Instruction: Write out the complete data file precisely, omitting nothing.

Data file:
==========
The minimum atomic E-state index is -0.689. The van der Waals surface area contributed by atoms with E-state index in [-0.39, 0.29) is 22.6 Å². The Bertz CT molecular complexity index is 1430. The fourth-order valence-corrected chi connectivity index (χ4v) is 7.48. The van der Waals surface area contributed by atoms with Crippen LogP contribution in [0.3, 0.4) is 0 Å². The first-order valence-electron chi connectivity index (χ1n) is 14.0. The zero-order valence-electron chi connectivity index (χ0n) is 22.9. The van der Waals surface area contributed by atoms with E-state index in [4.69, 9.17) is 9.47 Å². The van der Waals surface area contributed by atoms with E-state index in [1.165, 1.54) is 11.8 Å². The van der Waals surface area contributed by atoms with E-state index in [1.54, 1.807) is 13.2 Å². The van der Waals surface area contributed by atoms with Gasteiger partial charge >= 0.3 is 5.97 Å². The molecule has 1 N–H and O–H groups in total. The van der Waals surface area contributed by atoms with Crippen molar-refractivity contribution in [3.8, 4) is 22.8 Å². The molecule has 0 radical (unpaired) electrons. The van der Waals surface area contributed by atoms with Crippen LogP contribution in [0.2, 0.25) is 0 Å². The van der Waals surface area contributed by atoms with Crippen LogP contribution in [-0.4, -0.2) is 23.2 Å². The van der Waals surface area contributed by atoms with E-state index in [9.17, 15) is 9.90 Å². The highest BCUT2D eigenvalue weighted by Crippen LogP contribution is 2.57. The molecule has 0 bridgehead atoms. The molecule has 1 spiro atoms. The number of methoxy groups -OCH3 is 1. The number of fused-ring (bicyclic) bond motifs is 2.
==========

The minimum atomic E-state index is -0.689. The van der Waals surface area contributed by atoms with E-state index in [-0.39, 0.29) is 22.6 Å². The Bertz CT molecular complexity index is 1430. The fourth-order valence-corrected chi connectivity index (χ4v) is 7.48. The van der Waals surface area contributed by atoms with Crippen LogP contribution in [0.3, 0.4) is 0 Å². The first-order valence-electron chi connectivity index (χ1n) is 14.0. The zero-order valence-electron chi connectivity index (χ0n) is 22.9. The van der Waals surface area contributed by atoms with E-state index in [4.69, 9.17) is 9.47 Å². The van der Waals surface area contributed by atoms with E-state index in [1.165, 1.54) is 11.8 Å². The van der Waals surface area contributed by atoms with E-state index in [1.54, 1.807) is 13.2 Å². The van der Waals surface area contributed by atoms with Gasteiger partial charge >= 0.3 is 5.97 Å². The molecule has 1 N–H and O–H groups in total. The van der Waals surface area contributed by atoms with Crippen molar-refractivity contribution in [3.8, 4) is 22.8 Å². The molecule has 0 radical (unpaired) electrons. The van der Waals surface area contributed by atoms with Crippen LogP contribution in [0.2, 0.25) is 0 Å². The van der Waals surface area contributed by atoms with Crippen LogP contribution in [-0.4, -0.2) is 23.2 Å². The van der Waals surface area contributed by atoms with E-state index in [9.17, 15) is 9.90 Å². The highest BCUT2D eigenvalue weighted by Crippen LogP contribution is 2.57. The molecule has 0 bridgehead atoms. The molecule has 1 spiro atoms. The number of methoxy groups -OCH3 is 1. The number of fused-ring (bicyclic) bond motifs is 2.